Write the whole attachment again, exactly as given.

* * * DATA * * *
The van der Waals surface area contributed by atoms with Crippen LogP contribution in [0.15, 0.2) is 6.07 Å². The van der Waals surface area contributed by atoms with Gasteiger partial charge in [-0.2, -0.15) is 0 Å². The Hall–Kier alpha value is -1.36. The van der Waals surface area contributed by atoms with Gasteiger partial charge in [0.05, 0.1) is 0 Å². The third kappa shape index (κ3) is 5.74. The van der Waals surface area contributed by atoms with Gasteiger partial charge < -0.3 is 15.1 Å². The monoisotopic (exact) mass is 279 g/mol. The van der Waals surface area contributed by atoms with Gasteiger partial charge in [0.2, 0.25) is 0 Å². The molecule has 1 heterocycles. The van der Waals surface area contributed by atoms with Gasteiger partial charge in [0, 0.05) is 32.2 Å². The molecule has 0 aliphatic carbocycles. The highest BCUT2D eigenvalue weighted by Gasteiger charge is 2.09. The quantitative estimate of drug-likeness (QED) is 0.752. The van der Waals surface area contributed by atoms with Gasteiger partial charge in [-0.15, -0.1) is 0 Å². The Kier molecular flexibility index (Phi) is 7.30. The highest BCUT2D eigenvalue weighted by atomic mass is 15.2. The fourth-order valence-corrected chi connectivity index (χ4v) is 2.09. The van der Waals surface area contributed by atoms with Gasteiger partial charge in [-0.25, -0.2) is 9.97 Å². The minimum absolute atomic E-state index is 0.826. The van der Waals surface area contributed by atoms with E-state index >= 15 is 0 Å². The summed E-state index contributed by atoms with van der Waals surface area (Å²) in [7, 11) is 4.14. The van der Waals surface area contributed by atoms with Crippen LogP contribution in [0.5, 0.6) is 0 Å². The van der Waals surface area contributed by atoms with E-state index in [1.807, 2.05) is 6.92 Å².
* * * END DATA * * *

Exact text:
The van der Waals surface area contributed by atoms with Crippen LogP contribution in [0.15, 0.2) is 6.07 Å². The van der Waals surface area contributed by atoms with Gasteiger partial charge in [-0.2, -0.15) is 0 Å². The Hall–Kier alpha value is -1.36. The van der Waals surface area contributed by atoms with Gasteiger partial charge in [0.05, 0.1) is 0 Å². The third kappa shape index (κ3) is 5.74. The van der Waals surface area contributed by atoms with Gasteiger partial charge < -0.3 is 15.1 Å². The monoisotopic (exact) mass is 279 g/mol. The van der Waals surface area contributed by atoms with Gasteiger partial charge in [0.2, 0.25) is 0 Å². The molecule has 1 heterocycles. The van der Waals surface area contributed by atoms with Gasteiger partial charge in [0, 0.05) is 32.2 Å². The molecule has 0 aliphatic carbocycles. The highest BCUT2D eigenvalue weighted by Gasteiger charge is 2.09. The quantitative estimate of drug-likeness (QED) is 0.752. The van der Waals surface area contributed by atoms with Gasteiger partial charge in [-0.15, -0.1) is 0 Å². The Kier molecular flexibility index (Phi) is 7.30. The highest BCUT2D eigenvalue weighted by atomic mass is 15.2. The fourth-order valence-corrected chi connectivity index (χ4v) is 2.09. The van der Waals surface area contributed by atoms with Gasteiger partial charge in [-0.25, -0.2) is 9.97 Å². The minimum absolute atomic E-state index is 0.826. The van der Waals surface area contributed by atoms with E-state index >= 15 is 0 Å². The summed E-state index contributed by atoms with van der Waals surface area (Å²) in [7, 11) is 4.14. The van der Waals surface area contributed by atoms with Crippen LogP contribution in [0.5, 0.6) is 0 Å². The van der Waals surface area contributed by atoms with E-state index in [1.807, 2.05) is 6.92 Å².